• Providing $2.0 million in 2023–24 to conduct a defence housing feasibility review aimed at reducing the housing burden on ADF personnel, encouraging home ownership, and ensuring Defence housing meets future needs.
  • Amending NHFIC’s Investment Mandate to require NHFIC to take reasonable steps to allocate a minimum of 1,200 homes to be delivered in each state and territory within five years of the Housing Australia Future Fund commencing operation.
  • Redirecting interest earnings on unallocated NHFIC funds to support more social and affordable housing and delivery of housing priorities.
  • Earmarking $300.0 million over four years from 2023–24 held in the Contingency Reserve to support upgrades to social housing, in collaboration with states and territories, which save energy.
  • Providing $2.7 million in 2023–24 to the Treasury to support delivery of priority housing measures.
  • Enabling up to three additional members to be appointed to the National Housing Supply and Affordability Council to provide a greater breadth of policy expertise.

Mr Chalmers commented: “The Albanese government wants to give families the tools, information, and access to cheap financing they need to upgrade their home, lower emissions and energy costs.

“This Budget delivers significant investments in energy efficiency to ease cost‑of‑living pressures for Australian families and small and medium‑sized businesses, and puts downward pressure on energy bills.”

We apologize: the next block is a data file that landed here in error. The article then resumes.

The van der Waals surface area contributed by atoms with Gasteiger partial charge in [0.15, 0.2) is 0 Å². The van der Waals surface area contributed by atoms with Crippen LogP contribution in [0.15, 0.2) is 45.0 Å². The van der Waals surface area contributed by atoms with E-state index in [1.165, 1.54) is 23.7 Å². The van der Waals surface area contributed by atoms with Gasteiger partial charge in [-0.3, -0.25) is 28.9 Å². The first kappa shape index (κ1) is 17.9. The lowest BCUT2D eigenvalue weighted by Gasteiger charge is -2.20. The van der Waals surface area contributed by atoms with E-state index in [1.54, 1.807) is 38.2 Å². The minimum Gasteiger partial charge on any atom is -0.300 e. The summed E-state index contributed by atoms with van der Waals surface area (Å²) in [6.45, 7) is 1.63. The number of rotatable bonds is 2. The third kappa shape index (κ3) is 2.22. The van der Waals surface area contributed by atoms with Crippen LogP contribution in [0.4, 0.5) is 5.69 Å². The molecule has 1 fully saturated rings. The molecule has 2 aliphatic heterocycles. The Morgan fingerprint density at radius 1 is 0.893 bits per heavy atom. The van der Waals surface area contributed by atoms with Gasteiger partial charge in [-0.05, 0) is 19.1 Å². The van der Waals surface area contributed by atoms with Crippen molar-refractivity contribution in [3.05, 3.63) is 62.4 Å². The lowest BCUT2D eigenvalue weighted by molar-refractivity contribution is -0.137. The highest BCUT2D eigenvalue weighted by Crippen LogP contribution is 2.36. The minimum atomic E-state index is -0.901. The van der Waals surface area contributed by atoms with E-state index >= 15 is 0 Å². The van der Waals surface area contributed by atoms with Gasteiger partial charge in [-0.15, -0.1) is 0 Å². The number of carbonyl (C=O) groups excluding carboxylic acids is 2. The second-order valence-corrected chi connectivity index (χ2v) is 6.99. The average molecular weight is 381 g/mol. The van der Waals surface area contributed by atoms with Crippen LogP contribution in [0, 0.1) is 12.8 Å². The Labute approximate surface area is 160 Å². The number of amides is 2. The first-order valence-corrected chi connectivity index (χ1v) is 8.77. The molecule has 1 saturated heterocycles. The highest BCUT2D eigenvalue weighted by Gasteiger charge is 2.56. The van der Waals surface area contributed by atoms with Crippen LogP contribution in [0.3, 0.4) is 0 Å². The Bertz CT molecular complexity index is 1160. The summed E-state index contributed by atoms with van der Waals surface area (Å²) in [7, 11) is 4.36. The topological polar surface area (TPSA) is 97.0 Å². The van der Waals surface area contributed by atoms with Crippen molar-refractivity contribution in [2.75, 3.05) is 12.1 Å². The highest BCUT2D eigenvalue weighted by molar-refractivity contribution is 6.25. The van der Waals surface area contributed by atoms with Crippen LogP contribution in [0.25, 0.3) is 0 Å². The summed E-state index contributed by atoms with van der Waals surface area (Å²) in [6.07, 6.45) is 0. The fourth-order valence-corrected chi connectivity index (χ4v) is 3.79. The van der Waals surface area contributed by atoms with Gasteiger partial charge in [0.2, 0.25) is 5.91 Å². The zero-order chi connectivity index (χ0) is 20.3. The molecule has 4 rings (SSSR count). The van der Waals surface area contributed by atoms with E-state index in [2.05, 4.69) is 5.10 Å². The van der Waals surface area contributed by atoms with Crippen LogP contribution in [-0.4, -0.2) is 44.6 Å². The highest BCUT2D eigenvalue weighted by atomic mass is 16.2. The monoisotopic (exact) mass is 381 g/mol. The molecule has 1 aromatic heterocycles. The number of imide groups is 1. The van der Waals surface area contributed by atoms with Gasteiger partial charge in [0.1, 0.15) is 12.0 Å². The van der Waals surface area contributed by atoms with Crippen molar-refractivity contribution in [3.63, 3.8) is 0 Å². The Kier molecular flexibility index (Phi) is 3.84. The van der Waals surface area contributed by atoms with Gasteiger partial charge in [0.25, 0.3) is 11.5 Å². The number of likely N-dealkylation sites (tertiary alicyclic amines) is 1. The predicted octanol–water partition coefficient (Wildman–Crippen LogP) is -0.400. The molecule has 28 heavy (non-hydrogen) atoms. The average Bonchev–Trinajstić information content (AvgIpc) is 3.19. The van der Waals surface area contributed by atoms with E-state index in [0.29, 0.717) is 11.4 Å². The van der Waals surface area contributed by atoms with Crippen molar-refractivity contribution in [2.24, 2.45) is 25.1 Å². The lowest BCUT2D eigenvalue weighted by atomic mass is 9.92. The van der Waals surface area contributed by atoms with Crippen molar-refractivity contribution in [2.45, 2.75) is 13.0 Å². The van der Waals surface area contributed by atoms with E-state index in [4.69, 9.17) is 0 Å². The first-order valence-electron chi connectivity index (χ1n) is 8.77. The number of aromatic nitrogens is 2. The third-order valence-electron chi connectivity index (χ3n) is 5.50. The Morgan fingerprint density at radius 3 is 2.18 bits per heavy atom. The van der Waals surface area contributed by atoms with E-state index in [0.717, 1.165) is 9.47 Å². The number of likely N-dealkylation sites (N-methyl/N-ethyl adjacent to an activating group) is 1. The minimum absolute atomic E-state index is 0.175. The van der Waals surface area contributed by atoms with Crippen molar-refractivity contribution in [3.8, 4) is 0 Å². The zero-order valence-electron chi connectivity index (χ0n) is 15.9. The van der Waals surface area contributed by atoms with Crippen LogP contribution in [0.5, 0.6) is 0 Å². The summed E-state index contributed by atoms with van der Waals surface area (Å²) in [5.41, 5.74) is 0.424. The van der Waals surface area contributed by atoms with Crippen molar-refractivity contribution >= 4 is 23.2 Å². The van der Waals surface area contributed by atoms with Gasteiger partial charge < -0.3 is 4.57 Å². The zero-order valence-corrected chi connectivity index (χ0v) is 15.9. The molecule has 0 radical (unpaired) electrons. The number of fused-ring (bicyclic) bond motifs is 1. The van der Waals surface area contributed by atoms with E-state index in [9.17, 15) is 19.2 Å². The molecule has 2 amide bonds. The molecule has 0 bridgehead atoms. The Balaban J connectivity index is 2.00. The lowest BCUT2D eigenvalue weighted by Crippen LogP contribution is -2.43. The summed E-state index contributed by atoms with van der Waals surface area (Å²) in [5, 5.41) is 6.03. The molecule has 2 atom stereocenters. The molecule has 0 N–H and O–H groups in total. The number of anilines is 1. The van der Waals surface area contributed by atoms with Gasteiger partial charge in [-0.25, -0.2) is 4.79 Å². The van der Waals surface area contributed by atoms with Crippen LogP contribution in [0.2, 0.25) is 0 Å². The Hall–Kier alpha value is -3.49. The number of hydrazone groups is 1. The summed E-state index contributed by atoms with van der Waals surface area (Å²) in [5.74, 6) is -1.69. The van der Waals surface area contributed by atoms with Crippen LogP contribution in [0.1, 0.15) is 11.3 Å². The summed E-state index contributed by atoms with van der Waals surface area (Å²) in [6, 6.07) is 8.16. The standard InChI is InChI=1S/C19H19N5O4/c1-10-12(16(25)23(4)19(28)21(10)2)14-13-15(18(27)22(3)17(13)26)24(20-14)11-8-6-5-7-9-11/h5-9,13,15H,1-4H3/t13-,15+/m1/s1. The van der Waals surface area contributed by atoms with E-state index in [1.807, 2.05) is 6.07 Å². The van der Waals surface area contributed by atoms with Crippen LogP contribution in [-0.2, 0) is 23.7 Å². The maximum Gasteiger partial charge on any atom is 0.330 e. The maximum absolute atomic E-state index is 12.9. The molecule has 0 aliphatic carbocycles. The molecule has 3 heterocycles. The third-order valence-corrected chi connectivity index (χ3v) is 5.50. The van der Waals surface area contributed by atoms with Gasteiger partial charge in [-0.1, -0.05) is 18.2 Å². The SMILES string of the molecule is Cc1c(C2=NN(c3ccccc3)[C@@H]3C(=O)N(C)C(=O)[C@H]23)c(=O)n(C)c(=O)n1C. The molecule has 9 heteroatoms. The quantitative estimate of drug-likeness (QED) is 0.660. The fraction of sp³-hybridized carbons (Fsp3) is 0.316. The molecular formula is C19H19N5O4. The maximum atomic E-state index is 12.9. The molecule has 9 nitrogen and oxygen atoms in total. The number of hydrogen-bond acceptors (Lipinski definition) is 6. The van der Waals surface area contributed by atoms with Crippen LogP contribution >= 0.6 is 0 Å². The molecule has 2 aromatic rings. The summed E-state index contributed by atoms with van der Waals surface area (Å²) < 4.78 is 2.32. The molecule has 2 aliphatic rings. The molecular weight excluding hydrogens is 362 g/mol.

More support for SMEs

As well as more measures for housing, the budget also aims to support small businesses to manage rising costs, too.

Among the measures announced are an increase of the instant asset write‑off to $20,000 from 1 July 2023 until 30 June 2024.

Small businesses, with aggregated annual turnover of less than $10 million, will be able to immediately deduct the full cost of eligible assets costing less than $20,000 that are first used or installed ready for use between 1 July 2023 and 30 June 2024.

The $20,000 threshold will apply on a per asset basis, so small businesses can instantly write off multiple assets.

Assets valued at $20,000 or more (which cannot be immediately deducted) can continue to be placed into the small-business simplified depreciation pool and depreciated at 15 per cent in the first income year and 30 per cent each income year thereafter.

The provisions that prevent small businesses from re-entering the simplified depreciation regime for five years if they opt out will continue to be suspended until 30 June 2024.

Tax instalments and improving cash flow are also being targeted. The government will amend the tax law to set the GDP adjustment factor for pay-as-you-go (PAYG) and GST instalments at 6 per cent for the 2023–24 income year, a reduction from 12 per cent under the statutory formula.

The reduced factor will provide cash flow support to small businesses and other PAYG instalment taxpayers.